Think about how misguided this ruling truly is: Roberts sided with the four right-leaning judges on the Supreme Court by ruling that the Obamacare law is unconstitutional under the Commerce Clause and the Necessary and the Proper Clause -- as Congress cannot have that kind of sweeping power -- but then ruled Congress can have that kind of sweeping power to tax. How can Congress be limited in some areas but not others? The Constitution was written specifically to limit the role of the federal government.

Roberts also stated in his opinion that the Obamacare law is in part unconstitutional and in part constitutional. This sounds like a man trying to please both the conservative and the liberal wings of the court, instead of ruling on what is truly constitutional.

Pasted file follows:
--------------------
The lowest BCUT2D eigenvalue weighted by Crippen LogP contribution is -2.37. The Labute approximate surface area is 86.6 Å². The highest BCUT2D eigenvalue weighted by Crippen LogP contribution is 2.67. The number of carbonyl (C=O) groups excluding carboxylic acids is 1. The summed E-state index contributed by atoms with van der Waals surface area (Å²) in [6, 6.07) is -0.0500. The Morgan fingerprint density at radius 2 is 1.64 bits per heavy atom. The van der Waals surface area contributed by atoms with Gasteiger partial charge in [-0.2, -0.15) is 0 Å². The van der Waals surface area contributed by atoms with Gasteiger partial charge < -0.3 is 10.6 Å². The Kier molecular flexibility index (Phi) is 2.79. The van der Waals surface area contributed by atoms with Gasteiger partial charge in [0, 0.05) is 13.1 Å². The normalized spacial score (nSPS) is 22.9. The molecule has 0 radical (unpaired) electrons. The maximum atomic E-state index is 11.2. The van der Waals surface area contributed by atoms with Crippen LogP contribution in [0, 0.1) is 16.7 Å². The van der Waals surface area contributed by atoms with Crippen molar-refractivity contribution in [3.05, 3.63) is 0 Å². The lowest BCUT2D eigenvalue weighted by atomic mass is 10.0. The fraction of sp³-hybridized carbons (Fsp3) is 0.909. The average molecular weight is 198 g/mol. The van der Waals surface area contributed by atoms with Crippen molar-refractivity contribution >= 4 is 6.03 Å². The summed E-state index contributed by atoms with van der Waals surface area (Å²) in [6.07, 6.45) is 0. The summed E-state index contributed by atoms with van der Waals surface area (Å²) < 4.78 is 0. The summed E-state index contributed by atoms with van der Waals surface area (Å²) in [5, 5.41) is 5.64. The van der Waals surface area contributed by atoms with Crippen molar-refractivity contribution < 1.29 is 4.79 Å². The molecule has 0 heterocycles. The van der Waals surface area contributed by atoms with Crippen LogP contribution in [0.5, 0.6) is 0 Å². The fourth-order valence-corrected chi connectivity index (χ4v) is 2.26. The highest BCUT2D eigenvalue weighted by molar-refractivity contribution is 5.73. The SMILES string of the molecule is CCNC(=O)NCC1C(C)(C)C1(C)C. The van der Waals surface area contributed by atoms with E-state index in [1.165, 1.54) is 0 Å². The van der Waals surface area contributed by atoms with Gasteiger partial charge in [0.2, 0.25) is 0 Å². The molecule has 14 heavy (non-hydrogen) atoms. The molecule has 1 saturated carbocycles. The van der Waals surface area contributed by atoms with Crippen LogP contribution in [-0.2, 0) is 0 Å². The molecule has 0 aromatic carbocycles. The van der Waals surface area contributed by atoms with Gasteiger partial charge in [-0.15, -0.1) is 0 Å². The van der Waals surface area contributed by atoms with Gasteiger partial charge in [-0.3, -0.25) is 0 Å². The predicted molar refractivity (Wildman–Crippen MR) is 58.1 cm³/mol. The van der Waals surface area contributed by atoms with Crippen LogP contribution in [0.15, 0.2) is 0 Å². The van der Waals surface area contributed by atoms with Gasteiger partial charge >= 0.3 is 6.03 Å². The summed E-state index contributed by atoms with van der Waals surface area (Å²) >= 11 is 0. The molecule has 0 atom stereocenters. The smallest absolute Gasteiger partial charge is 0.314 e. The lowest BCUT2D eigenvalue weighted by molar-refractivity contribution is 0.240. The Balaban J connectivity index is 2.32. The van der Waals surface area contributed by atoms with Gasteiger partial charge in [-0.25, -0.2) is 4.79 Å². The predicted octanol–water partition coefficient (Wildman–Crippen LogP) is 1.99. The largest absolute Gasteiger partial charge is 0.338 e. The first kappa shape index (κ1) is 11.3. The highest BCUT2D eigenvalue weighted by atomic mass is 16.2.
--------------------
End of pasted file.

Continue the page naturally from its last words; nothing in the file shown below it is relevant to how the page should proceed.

What this means for America is that the Supreme Court is still not a constitutionally conservative court. The last time we had a constitutionally conservative Supreme Court was in the 1930’s. It was then President Franklin Delano Roosevelt (FDR) who stacked the Supreme Court with eight liberal activist judges, leading to decades of decisions that went far beyond the original intent of the founding fathers, and the parameters of the Constitution. FDR’s first Supreme Court appointment was Hugo Black, a man who was a member of the Ku Klux Klan (KKK). Can you imagine the outrage if a Republican president had placed a member of the KKK on the Supreme Court?